There’s a lot for adults and teens to look forward to with The Hot Flashes. Look for it on the big screen in the coming months.
—Reviewed by Dana Moe Halley
Dana Moe Halley received her degree in Film Studies (with a concentration on Italian neo-realist cinema) from U.C. Berkeley. She is a screenwriter, marketing copywriter/editor and unrelenting film fanatic. Know of a documentary or narrative fiction film you’d like to see reviewed? Contact Dana at [email protected]
This is Dana’s third film review contribution to Shaping Youth.
Comments from Amy Jussel/Shaping Youth:
(aka Notes from a middle-aged media maven–writer/producer/former name generation product development)
As excited as I am about the energy and messaging behind this film, I’ll be honest, I haven’t seen it, and am also very concerned about the name, as it doesn’t feel like a slam dunk (even with the great logo and age-defying, spunky tag line).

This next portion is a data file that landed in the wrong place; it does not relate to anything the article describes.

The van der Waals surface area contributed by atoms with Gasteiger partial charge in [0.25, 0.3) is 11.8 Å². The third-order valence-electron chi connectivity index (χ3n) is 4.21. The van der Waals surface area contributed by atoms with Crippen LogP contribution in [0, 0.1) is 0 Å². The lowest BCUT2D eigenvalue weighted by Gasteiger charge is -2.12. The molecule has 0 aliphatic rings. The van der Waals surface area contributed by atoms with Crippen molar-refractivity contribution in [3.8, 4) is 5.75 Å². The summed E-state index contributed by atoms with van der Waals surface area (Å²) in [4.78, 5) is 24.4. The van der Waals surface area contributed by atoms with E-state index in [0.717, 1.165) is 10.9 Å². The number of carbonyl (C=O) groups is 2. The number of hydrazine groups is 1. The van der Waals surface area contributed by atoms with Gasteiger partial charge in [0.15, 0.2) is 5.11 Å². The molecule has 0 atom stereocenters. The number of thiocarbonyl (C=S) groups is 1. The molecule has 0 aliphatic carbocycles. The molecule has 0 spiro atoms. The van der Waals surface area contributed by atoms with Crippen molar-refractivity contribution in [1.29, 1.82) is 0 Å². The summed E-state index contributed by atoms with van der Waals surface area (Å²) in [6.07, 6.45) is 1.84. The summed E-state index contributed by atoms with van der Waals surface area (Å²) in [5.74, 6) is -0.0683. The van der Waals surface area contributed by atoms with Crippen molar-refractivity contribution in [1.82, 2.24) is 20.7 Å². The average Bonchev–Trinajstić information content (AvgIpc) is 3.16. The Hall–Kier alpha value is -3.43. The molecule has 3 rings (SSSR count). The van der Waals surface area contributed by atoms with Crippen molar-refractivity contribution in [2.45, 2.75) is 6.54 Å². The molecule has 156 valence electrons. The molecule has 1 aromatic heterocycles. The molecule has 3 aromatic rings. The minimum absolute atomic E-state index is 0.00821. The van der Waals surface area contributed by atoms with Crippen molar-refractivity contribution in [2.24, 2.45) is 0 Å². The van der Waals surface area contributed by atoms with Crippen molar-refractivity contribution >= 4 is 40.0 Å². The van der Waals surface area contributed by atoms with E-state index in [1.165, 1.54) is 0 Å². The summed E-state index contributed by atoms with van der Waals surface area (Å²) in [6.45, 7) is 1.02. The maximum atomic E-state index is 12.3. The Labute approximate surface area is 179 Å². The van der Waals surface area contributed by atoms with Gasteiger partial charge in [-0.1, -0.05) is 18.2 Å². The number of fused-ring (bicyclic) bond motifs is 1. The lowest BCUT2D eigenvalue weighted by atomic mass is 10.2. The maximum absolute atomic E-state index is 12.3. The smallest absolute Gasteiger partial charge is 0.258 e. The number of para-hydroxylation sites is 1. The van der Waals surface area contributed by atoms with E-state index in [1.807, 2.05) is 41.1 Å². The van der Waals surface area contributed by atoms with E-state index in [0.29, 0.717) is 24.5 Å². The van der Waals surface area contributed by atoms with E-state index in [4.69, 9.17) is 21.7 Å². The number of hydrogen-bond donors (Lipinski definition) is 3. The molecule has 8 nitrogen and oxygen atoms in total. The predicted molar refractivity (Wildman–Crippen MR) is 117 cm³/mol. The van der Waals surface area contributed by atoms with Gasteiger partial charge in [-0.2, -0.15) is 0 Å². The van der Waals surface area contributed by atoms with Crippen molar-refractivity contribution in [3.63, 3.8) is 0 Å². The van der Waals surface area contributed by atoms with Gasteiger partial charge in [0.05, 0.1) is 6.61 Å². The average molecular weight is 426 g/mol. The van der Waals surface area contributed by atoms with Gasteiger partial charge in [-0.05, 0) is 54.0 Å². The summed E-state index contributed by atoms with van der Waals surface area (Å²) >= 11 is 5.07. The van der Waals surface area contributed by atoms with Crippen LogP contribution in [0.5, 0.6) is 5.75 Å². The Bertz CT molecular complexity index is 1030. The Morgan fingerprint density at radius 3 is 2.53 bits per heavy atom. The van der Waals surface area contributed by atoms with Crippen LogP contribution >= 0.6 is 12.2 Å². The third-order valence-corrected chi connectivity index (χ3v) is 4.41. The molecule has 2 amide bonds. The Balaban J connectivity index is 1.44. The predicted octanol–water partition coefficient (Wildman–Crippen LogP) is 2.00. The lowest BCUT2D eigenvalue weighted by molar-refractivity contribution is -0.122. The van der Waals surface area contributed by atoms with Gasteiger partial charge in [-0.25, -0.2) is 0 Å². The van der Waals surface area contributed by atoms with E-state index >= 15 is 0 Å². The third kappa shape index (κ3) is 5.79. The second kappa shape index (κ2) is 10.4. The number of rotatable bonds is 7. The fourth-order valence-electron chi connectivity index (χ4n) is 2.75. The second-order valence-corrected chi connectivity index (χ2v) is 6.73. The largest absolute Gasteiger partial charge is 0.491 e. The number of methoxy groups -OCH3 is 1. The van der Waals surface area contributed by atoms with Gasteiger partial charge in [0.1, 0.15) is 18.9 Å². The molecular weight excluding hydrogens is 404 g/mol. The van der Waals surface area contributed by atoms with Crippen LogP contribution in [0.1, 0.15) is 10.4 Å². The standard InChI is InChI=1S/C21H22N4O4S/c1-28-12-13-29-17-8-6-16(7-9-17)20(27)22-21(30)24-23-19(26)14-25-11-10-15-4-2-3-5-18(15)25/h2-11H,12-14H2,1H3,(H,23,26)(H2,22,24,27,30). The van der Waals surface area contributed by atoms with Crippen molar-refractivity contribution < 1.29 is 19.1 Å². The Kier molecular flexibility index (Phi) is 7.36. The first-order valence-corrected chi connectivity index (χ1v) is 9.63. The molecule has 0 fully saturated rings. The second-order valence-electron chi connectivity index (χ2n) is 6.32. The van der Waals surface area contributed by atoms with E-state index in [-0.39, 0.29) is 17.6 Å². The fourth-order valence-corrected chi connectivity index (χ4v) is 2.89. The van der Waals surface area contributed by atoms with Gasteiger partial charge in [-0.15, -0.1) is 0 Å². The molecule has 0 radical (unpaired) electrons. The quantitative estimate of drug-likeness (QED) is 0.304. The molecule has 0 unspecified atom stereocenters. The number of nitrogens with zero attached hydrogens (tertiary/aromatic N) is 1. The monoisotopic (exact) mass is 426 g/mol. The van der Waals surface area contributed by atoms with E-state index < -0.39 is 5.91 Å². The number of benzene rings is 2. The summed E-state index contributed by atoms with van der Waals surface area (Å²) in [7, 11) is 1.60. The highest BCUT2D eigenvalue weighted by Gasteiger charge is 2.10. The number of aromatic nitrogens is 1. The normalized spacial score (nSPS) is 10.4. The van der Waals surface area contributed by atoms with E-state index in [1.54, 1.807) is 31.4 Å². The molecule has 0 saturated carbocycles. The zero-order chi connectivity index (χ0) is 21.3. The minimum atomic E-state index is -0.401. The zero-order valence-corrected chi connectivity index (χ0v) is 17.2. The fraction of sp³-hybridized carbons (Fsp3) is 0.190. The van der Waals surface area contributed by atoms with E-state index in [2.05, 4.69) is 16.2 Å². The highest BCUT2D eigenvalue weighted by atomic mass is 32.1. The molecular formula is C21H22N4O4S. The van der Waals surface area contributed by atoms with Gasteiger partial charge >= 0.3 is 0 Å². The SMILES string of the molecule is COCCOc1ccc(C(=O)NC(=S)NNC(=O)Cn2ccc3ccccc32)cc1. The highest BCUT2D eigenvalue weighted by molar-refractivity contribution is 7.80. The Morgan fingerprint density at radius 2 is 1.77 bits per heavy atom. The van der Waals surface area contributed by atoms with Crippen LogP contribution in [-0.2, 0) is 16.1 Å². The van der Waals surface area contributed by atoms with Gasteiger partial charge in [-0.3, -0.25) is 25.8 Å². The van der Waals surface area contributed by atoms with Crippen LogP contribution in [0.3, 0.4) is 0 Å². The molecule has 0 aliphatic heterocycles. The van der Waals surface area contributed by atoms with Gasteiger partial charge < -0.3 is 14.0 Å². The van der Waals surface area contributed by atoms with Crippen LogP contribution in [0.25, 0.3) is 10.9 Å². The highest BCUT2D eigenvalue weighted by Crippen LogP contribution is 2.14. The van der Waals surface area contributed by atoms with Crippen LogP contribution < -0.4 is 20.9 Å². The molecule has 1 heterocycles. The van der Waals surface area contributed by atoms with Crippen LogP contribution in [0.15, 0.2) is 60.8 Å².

Not trying to bait and switch by blurring the edges of clarity for mass appeal, just hinting to this powerhouse group of femme forward filmmakers that this movie deserves not to be pigeon-holed before it even gets released…(and am hoping beyond hope that it’s not filled with sexist innuendo/aging jokes and crass cliches like many buddy film formula romps).
For sheer topicality alone, I’m worried the menopause/middle-aged mom market is limiting, translating to box office buzz kill despite mighty numbers of women movie ticket buyers.
If I were wearing my branding hat for free advice, I’d probably leave the name of the Hot Flashes team alone IN the film, but change the title for box office, to entice a big screen swish for all ages.